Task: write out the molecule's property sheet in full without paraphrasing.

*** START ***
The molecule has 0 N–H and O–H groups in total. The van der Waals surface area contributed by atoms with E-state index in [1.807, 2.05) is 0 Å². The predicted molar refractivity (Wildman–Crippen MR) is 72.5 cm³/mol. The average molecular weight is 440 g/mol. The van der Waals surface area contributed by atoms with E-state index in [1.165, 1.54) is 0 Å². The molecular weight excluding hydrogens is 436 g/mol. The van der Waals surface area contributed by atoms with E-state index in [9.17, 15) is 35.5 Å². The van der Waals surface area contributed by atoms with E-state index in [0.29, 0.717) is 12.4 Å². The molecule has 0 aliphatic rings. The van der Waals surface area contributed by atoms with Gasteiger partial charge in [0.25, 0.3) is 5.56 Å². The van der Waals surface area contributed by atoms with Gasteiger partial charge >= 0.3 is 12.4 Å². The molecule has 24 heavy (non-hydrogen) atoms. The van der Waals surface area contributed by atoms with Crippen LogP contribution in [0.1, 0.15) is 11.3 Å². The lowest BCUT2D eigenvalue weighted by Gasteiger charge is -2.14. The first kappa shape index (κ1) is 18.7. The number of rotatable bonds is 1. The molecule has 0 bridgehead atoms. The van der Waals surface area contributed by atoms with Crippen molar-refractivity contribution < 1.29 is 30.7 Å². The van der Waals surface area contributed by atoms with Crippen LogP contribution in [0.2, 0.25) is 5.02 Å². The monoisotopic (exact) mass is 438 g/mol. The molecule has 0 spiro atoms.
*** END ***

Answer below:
The molecule has 0 N–H and O–H groups in total. The van der Waals surface area contributed by atoms with E-state index in [1.807, 2.05) is 0 Å². The predicted molar refractivity (Wildman–Crippen MR) is 72.5 cm³/mol. The average molecular weight is 440 g/mol. The van der Waals surface area contributed by atoms with E-state index in [1.165, 1.54) is 0 Å². The molecular weight excluding hydrogens is 436 g/mol. The van der Waals surface area contributed by atoms with E-state index in [9.17, 15) is 35.5 Å². The van der Waals surface area contributed by atoms with E-state index in [0.29, 0.717) is 12.4 Å². The molecule has 0 aliphatic rings. The van der Waals surface area contributed by atoms with Gasteiger partial charge in [0.25, 0.3) is 5.56 Å². The van der Waals surface area contributed by atoms with Gasteiger partial charge >= 0.3 is 12.4 Å². The molecule has 24 heavy (non-hydrogen) atoms. The van der Waals surface area contributed by atoms with Crippen LogP contribution in [0.1, 0.15) is 11.3 Å². The lowest BCUT2D eigenvalue weighted by Gasteiger charge is -2.14. The first kappa shape index (κ1) is 18.7. The number of rotatable bonds is 1. The molecule has 0 bridgehead atoms. The van der Waals surface area contributed by atoms with Crippen molar-refractivity contribution < 1.29 is 30.7 Å². The van der Waals surface area contributed by atoms with Crippen LogP contribution in [0.2, 0.25) is 5.02 Å². The monoisotopic (exact) mass is 438 g/mol. The molecule has 0 spiro atoms.